To induce atherosclerosis in hyperlipidemic mice, we subjected female C57BL/6 apoE−/− mice to partial ligation of left carotid artery. Because female apoE−/− mice develop markedly increased atherosclerotic lesions compared with male apoE−/− mice (30), we used mice with this sex to evaluate the effects of VIP in all our atherosclerosis studies. Anesthesia was induced by i.p. injection of a xylazine (10 mg/kg) and ketamine (80 mg/kg) mixture. A ventral midline incision (5 mm) was made in the neck, and three of four caudal branches of left carotid artery (external carotid, internal carotid, and occipital artery) were ligated with 6-0 silk suture, leaving the superior thyroid artery intact. One day after surgery, animals were fed a high-fat Western diet (38% fat, 0.15% cholesterol, diet U8958, SAFE) and received i.p. PBS (control) or mouse VIP (1 nmol) every 2 d for a period of 3 wk. Mice were sacrificed with carbon dioxide 14 or 21 d after surgery. We monitored plasma cholesterol (Accuntrend Plus Kit; Roche) every week in blood samples collected from the tail. Some animals were subsequently perfused with cold PBS and with 4% paraformaldehyde (PFA)/0.1 M phosphate buffer pH 7.4 (buffered PFA), and the ligated and contralateral unligated arteries were isolated for morphometric analysis. In the other animals, ligated and unligated carotids were isolated to determine protein expression, to analyze inflammatory infiltration, and for ex vivo artery culture. Moreover, we isolated the ipsilateral and contralateral deep cervical lymph nodes (used as DLNs of the carotid artery), spleen, and mesenteric lymph nodes (used as non-DLN controls) for flow cytometric analysis as described below. For morphometric analysis, the isolated carotid arteries were fixed in 4% buffered PFA for 6 h, and then subjected to cryopreservation in 30% sucrose/0.1 M phosphate buffer at 4°C, embedding in OCT compound and freezing. We obtained 20 cryosections (6 μm thick) at the artery segment, compressing from 0.5 to 1.5 mm proximal to carotid bifurcation. We measured the area and volume occupied by atherosclerotic lesion and by arterial medial layer in five H&E-stained carotid sections and in five Oil Red O–stained carotid sections in a blinded manner using a Zeiss microscope and ImageJ software. Furthermore, to determine the number and phenotype of infiltrating cells in ligated and unligated carotids (isolated at day 21 postligation), a single-cell suspension was obtained by digestion of the arteries as described below.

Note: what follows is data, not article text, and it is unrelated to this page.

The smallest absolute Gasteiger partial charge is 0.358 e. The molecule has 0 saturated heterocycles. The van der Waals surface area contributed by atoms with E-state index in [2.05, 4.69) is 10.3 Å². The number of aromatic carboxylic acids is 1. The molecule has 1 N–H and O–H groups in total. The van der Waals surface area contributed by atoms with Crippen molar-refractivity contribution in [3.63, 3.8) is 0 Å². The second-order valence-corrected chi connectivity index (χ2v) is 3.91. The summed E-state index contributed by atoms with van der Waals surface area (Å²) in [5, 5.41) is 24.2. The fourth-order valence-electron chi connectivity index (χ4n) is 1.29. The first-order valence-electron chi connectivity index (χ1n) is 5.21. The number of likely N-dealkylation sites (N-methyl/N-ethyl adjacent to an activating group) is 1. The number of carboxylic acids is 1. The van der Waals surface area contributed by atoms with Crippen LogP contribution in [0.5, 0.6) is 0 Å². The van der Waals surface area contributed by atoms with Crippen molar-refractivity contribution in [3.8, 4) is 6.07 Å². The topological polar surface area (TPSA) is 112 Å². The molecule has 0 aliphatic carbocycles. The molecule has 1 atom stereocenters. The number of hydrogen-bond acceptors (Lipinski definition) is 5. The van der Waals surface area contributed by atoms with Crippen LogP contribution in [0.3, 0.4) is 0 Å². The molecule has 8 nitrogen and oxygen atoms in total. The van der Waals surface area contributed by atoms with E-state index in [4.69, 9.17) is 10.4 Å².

To determine the effect of VIP on the production of cytokines by atherosclerotic carotids, segments of ligated and unligated carotid arteries isolated from untreated atherosclerotic mice at day 21 were ex vivo–cultured in complete DMEM (DMEM supplemented with 100 U/ml penicillin/streptomycin, 2 mM l-glutamine, and 10% FCS) in the presence or absence of VIP (100 nM) and stimulated with PMA (25 ng/ml) plus ionomycin (0.5 μg/ml) in 24-well plates at 37°C and 5% CO2. After 24 h, we determined the cytokine contents in culture supernatants by using specific sandwich ELISAs (BD Pharmingen). Moreover, total proteins were obtained from ligated and unligated carotid arteries isolated from untreated and VIP-treated atherosclerotic mice at day 21 as previously described (31), and the content of cytokines in protein extracts was determined by using specific sandwich ELISAs (BD Pharmingen).
Experimental model of chronic atherosclerosis